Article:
Amputated body parts are no longer meeting a fiery end at Whitehorse General Hospital.
The hospital’s incinerator was shut down in September/October, said acting CEO Nick Leenders.
The incinerator went cold after tests found it was exceeding Canada’s emissions standards.
“It was shut down voluntarily,” said Leenders.
Since then, all the hospital’s biomedical waste is being stored in a refrigerator truck, or reefer.
The biomedical waste includes “paper gowns, sharps and anatomical waste — body parts, like an amputated foot,” said Leenders.
The reefer truck works in cold temperatures, but the hospital needs a more permanent solution by summer.
“We need to move on this fairly quickly,” said Leenders.
“With the reefer truck, in the winter it’s cold enough you don’t have to worry about it running. But in the summer, if you’re trying to keep the items cold all the time that’s another issue.”
Even if the hospital managed to cut down on its biomedical waste, the incinerator is not an option.
“It’s not technologically up to date,” said Leenders.
“The Canadian standard has become a lot more stringent.”
The Whitehorse incinerator was releasing too many dioxins and furans in its smoke, said Leenders.
Dioxins and furans are toxic chemicals, according to Health Canada’s website.
“Exposure to dioxins and furans has been associated with a wide range of adverse health effects in laboratory animals and humans. The type and occurrence of these effects typically depend on the level and duration of exposure,” says the website.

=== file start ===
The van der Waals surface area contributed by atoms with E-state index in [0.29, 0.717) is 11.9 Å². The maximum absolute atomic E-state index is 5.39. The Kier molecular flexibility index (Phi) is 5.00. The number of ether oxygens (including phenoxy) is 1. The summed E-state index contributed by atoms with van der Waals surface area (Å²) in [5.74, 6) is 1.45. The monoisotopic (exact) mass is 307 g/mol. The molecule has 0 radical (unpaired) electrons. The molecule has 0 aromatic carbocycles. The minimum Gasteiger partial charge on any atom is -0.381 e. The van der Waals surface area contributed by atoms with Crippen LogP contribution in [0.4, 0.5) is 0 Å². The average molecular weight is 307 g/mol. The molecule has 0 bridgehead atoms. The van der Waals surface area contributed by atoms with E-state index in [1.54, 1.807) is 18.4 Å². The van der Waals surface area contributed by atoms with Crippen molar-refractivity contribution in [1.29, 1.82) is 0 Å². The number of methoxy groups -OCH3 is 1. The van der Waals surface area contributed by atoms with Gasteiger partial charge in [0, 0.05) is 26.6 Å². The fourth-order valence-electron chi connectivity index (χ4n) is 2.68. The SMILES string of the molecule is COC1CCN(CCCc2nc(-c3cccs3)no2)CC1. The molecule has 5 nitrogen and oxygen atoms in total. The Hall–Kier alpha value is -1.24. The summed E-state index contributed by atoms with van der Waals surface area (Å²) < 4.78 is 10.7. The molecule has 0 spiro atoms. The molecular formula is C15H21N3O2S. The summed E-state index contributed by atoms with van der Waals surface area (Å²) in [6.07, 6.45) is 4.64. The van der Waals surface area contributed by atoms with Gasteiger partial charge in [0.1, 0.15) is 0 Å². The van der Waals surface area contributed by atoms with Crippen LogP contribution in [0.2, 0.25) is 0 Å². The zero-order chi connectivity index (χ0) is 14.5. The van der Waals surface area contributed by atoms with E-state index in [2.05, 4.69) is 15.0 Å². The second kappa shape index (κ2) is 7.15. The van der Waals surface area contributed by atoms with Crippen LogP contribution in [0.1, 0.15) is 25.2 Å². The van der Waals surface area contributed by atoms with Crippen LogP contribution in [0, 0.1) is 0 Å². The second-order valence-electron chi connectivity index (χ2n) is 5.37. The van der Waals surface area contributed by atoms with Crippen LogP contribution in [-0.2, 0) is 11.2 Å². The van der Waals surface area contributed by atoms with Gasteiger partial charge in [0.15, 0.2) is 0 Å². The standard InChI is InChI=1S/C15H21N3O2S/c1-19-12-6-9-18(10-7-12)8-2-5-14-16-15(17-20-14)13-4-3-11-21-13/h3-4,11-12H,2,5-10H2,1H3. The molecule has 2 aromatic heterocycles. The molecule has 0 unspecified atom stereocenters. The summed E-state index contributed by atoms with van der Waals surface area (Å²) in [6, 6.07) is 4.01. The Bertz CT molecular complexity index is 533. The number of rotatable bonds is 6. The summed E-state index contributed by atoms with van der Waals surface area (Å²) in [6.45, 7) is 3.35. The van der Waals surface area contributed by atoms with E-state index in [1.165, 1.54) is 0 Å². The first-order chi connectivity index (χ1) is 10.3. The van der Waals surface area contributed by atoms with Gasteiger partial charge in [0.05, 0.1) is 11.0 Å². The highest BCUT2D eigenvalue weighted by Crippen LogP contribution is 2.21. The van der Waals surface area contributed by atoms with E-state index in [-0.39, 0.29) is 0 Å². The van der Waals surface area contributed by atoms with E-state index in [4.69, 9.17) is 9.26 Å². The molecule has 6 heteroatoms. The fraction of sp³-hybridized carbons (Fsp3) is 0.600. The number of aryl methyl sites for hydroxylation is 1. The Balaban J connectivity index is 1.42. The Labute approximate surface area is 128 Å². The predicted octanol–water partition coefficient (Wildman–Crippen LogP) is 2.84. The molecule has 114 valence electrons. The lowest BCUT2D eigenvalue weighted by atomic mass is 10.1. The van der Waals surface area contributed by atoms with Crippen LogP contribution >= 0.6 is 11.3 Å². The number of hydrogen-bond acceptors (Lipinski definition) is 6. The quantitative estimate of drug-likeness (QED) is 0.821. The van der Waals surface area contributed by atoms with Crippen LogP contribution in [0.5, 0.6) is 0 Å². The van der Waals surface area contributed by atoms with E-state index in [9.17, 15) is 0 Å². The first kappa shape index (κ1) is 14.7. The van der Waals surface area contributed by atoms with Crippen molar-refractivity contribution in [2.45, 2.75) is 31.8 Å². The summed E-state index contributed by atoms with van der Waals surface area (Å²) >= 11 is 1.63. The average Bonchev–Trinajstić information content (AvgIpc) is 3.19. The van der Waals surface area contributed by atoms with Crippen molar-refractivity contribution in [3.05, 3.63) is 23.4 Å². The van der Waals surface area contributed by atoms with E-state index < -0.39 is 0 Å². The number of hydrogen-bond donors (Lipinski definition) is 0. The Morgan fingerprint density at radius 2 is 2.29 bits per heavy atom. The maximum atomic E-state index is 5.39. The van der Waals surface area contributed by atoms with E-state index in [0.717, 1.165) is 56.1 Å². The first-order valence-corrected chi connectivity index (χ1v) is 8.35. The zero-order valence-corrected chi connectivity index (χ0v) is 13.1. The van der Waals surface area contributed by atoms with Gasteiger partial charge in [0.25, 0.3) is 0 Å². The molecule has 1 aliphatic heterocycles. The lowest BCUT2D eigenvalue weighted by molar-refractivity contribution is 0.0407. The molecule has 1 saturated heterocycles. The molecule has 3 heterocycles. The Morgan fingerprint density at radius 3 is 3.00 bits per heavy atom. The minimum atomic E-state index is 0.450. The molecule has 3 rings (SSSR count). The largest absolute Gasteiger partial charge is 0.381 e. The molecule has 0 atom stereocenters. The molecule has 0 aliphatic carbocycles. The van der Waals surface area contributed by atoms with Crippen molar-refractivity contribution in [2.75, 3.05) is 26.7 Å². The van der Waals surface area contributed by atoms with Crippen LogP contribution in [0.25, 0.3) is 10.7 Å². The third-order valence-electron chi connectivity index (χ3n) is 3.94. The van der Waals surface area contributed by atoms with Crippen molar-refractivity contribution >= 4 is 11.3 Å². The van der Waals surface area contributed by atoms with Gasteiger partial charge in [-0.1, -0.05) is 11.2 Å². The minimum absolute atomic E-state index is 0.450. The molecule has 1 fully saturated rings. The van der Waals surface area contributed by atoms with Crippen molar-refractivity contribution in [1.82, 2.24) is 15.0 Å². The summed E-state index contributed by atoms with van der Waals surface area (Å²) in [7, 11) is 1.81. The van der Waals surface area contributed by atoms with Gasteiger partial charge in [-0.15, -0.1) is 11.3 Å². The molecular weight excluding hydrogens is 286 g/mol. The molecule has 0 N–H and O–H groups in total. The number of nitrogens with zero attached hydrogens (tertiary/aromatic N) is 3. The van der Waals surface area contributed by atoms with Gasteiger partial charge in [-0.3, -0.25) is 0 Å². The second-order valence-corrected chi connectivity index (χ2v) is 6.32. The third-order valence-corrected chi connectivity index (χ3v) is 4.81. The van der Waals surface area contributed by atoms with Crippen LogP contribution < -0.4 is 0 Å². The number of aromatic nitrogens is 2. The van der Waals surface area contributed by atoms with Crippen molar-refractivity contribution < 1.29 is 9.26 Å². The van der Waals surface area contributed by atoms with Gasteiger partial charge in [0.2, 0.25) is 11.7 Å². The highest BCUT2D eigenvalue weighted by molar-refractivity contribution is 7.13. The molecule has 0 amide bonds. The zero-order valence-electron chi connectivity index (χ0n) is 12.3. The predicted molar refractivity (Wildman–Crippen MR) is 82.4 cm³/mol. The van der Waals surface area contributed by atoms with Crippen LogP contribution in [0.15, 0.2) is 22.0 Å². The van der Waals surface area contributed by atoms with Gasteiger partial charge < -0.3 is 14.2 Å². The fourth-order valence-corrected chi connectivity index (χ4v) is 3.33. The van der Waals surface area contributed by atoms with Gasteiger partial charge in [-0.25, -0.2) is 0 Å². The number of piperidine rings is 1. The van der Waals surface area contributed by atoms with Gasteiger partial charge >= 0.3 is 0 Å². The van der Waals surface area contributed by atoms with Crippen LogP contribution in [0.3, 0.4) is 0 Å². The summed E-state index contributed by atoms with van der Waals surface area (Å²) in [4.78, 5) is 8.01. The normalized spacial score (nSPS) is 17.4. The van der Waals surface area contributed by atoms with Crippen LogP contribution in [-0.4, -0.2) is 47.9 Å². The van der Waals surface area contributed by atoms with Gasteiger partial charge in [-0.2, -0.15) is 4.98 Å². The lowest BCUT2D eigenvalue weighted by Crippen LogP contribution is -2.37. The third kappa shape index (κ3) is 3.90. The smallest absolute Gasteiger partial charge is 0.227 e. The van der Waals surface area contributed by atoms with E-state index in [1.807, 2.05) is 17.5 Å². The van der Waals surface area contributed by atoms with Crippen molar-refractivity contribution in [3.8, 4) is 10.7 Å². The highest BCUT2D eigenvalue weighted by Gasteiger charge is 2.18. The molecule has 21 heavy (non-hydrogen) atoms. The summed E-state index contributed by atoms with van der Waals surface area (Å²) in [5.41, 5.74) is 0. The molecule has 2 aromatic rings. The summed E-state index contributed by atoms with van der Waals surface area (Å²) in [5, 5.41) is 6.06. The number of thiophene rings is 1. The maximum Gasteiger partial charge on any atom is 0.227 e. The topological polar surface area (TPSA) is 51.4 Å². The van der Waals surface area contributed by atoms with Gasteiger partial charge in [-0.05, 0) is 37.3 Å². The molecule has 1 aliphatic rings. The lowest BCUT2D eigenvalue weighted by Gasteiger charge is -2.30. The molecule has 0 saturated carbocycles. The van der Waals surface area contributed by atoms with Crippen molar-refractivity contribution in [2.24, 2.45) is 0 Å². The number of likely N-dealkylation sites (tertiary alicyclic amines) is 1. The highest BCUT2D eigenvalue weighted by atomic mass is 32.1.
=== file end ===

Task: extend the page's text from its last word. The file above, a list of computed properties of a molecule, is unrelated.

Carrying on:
Dioxins pose a serious health threat according to a draft report released for public comment in September 1994 by the US Environmental Protection Agency.
The public health impact of dioxins may rival that of DDT in the 1960s, it says.
Not only does there appear to be no “safe” level of exposure to dioxins, but levels of dioxins and furans have been found in the general US population that are “at or near levels associated with adverse health effects,” according to the report.
The Whitehorse hospital plans to consult with other jurisdictions to draft a plan to dispose of its biomedical waste without burning it, said Leenders.
“Some hospitals use a hydroclave to sterilize the biomedical waste and then it goes to the landfill,” he said.
The complex engineering system essentially cures biomedical waste using high pressure and temperature, while harmful vapours are sucked out of the hydroclave by a vacuum system monitored and controlled electronically.
Until a new system is in place, the hospital plans to truck its waste to Alberta, said Leenders.
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